From Douglas Stuart’s story of working-class families and queer love to Seattle writer Angela Garbes’ memoir about the power and potential of mothering to reshape society, the Library’s May author programs feature a wide range of authors and topics.
And you can see some of these amazing authors in person! Four May events will be held at the Central Library’s Level 1 Microsoft Auditorium; the events will also be livestreamed via Zoom. Registration is required for both in-person and online attendance; check the event description at spl.org/Calendar for registration and links. All events are free and open to the public.
Douglas Stuart discusses “Young Mungo”–Central Library and online
Douglas Stuart, the Booker Prize-winning writer of “Shuggie Bain,” will be at the Central Library to discuss his new novel “Young Mungo,” a story of queer love and working-class families, in conversation with Rick Simonson. “Shuggie Bain,” Stuart’s first book, was one of the most successful literary debuts of the century. The event is presented in partnership with Elliott Bay Book Company. It is supported by The Seattle Public Library Foundation and the Gary and Connie Kunis Foundation. “Young Mungo” is a Peak Picks title.
Virtual It’s About Time Writers’ Reading Series – online
Join us for this virtual event as the Ballard Branch welcomes another meeting, featuring authors Ann Spiers, Nicolas (Denny) Stern and Kathryn Thurber-Smith.
“Unspoken Truths” with Delbert Richardson – Online
Join the renowned historian Delbert Richardson for a virtual conversation about his groundbreaking work on African ancestors and their experiences with European slavers in the Americas. The program includes a short intro of Richardson’s closing virtual talk “1619: The Unspoken Truth Resistance/Resilience/Remembrance/Liberation” for his exhibit at King Street Station in 2021.
Putsata Reang and Susan Lieu discuss “Ma and Me” – Central Library and online
When Putsata “Put” Reang was 11 months old, her family fled war-torn Cambodia, spending 23 days on an overcrowded navy vessel before finding sanctuary at an American naval base in the Philippines. Holding what appeared to be a lifeless baby in her arms, Ma resisted the captain’s orders to throw her bundle overboard, ensuring that her daughter’s life is saved. Over the years, Put lived to please Ma and make her proud, but their bond is tested when she comes out and ultimately decides to marry a woman. With rare clarity and lyric wisdom, “Ma and Me” is a stunning, deeply moving memoir about inherited trauma and the crushing weight of cultural and filial duty. This event is supported by The Seattle Public Library Foundation and the Gary and Connie Kunis Foundation.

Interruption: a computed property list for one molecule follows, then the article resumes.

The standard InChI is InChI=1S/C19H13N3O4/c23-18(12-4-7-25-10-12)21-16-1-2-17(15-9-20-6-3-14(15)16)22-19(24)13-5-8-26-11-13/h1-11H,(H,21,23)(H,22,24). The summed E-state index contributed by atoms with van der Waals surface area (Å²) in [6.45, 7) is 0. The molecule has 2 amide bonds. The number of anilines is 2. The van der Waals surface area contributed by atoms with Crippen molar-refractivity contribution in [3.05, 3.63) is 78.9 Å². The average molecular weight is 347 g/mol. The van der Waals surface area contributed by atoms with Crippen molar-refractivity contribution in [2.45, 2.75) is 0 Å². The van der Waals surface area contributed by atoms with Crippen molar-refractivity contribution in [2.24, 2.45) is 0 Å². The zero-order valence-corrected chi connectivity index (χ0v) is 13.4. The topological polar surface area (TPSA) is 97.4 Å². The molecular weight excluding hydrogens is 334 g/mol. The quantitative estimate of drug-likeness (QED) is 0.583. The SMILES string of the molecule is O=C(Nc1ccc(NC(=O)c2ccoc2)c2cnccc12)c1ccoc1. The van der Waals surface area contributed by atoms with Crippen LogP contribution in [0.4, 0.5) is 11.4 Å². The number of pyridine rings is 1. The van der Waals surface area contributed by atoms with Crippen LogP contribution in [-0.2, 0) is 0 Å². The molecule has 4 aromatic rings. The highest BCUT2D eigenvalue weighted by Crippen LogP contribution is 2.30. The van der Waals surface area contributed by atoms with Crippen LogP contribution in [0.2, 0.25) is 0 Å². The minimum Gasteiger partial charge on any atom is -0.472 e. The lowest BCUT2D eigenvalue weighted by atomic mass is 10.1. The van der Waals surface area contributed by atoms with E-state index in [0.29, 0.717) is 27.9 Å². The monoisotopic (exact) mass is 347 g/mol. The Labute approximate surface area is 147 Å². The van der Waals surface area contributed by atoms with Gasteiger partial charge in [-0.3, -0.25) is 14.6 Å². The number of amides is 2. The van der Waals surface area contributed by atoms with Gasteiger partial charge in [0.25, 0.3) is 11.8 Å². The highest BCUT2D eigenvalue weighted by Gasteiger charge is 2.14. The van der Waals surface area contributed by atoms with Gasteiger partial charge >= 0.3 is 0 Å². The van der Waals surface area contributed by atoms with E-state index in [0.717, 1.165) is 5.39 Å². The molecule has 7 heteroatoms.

Angela Garbes and Melissa Miranda discuss “Essential Labor” – Central Library and online
Join us for a conversation about Garbes’ “Essential Labor,” which examines the power and potential of mothering to reshape society at a foundational level. During the COVID-19 pandemic Seattle writer and first-generation Filipino-American Angela Garbes found herself pondering a vital question: How, under circumstances that leave us lonely, exhausted, and financially strained, might we demand more from American family life? This event is supported by The Seattle Public Library Foundation and the Gary and Connie Kunis Foundation. “Essential Labor” is a Peak Picks title.
Claudia Castro Luna and Leticia Hernández-Linares – Central Library and online
Join us for a reading to celebrate the release of Seattle writer Claudia Castro Luna’s new poetry collection, “Cipota under the Moon,” an “ode to the Salvadoran immigrant experience in the United States.” The poems are wrought with memories of the 1980s civil war and rich with observations from the poet’s recent returns to her native country. This event is supported by The Seattle Public Library Foundation and the Gary and Connie Kunis Foundation.
Limited in-person programming is now offered at the Central Library. Mask use is strongly encouraged, and additional safety precautions are in place: Library staff are fully vaccinated and continue to wear masks; the Library offers free masks and hand sanitizer to patrons at sanitation stations; and all Library locations have high-quality ventilation and air filtration.
– Elisa M., Communications